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Computerised Mannequins for medical training

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December 6, 2006

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December 7, 2006 The University of Portsmouth has opened a UKP4.85million high-tech teaching facility with computerised mannequins to train the health-related scientist of tomorrow. The new facility - called the ExPERT Centre (Centre of Excellence in Teaching and Learning) - features state of the art mannequins in two fully-kitted out simulation suites (operating theatre and hospital ward). The life-like mannequins - or human patient simulators - have computerised sensors that react to any treatment students apply.

“You can hear their heartbeat and the sounds from their lungs and bowel,” the ExPERT Centre’s director Professor Lesley Reynolds said.

“They breathe oxygen, drool, secrete fluids, blink, bleed and even react to drugs injected into their bodies - they are as real as can be.”

The facility will be used by students in the biomedical sciences, psychology, radiography, social work, and professions allied to medicine and dentistry.

It will also be used by health and allied health professionals for continuing professional development, as well as emergency workers such as ambulance officers, fireman and police officers who, in the course of their duties, may need some specialised knowledge to save lives.

Professor Reynolds explained how the mannequins are treated as real patients by staff and students at the facility. The 'patients' have names, biographies and complete medical histories. This suspension of belief, she said, is heightened when students realise that the computerised patients react to interventions without instructor input.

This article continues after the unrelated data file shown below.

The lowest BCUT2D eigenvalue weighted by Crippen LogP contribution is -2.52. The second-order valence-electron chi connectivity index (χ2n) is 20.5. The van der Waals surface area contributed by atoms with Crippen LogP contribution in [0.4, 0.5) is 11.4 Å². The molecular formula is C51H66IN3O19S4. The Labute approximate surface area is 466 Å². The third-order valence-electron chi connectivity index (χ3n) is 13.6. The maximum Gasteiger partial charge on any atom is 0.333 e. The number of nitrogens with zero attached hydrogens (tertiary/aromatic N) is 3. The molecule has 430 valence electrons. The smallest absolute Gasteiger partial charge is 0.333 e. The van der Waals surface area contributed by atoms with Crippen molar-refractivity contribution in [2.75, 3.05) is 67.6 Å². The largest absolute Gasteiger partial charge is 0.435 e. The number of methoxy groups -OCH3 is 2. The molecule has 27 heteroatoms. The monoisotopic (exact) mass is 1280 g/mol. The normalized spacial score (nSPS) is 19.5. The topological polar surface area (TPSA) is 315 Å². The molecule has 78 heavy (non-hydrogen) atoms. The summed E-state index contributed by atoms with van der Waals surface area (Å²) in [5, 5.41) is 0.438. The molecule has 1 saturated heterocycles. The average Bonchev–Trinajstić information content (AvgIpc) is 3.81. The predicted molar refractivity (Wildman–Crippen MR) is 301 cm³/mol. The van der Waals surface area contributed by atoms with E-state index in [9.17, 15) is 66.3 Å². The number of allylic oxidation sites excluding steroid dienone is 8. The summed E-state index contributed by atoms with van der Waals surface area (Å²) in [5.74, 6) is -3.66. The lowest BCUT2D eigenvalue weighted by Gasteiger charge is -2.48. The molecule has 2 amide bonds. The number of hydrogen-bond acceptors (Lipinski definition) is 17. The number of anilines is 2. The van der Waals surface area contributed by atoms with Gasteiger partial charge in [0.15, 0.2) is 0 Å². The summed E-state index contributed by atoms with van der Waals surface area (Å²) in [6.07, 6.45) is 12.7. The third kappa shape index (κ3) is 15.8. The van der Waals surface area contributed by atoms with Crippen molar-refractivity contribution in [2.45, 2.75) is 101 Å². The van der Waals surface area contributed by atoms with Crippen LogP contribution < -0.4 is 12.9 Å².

“If the students provide the right treatment, the mannequin improves; if they provide the wrong treatment, the patient’s condition worsens,” Professor Reynolds said.

“For example, the mannequins can simulate cardiac arrest. The students can then administer a medicine such as epinephrine to try and get the heart going again. If they administer the right drug and the correct dose, the mannequin’s heart will start beating again. If they get it wrong, the patient dies.

“We are using technology to enhance learning, and in this example it’s the reality of life and death in a simulated environment.”

Everything happening inside the simulation suites is recorded with static and pan-and-tilt high-resolution cameras as well as discretely placed microphones. The recording is controlled in a one-way mirror shielded room overlooking the suites.

But technology-enhanced teaching and learning at the new facility is not confined to the simulation suites. Any activity in the suites can be streamed back to the centre’s techno-modern inspired teaching space so students and instructors can watch and critically appraise performances in real-time.

The ExPERT Centre also houses a biomedical sciences simulation laboratory. This laboratory has everything a private top of the line one has. It means students in the biomedical sciences learn the core professional competencies in an environment that better prepares them for the real life experience.

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About the Author
Mike Hanlon Mike grew up thinking he would become a mathematician, accidentally started motorcycle racing, got a job writing road tests for a motorcycle magazine while at university, and became a writer. As a travelling photojournalist during his early career, his work was published in a dozen languages across 20+ countries. He went on to edit or manage over 50 print publications, with target audiences ranging from pensioners to plumbers, many different sports, many car and motorcycle magazines, with many more in the fields of communication - narrow subject magazines on topics such as advertising, marketing, visual communications, design, presentation and direct marketing. Then came the internet and Mike managed internet projects for Australia's largest multimedia company, Telstra.com.au (Australia's largest Telco), Seek.com.au (Australia's largest employment site), top100.com.au, hitwise.com, and a dozen other internet start-ups before founding Gizmag in 2002. Now he writes and thinks. All articles by Mike Hanlon
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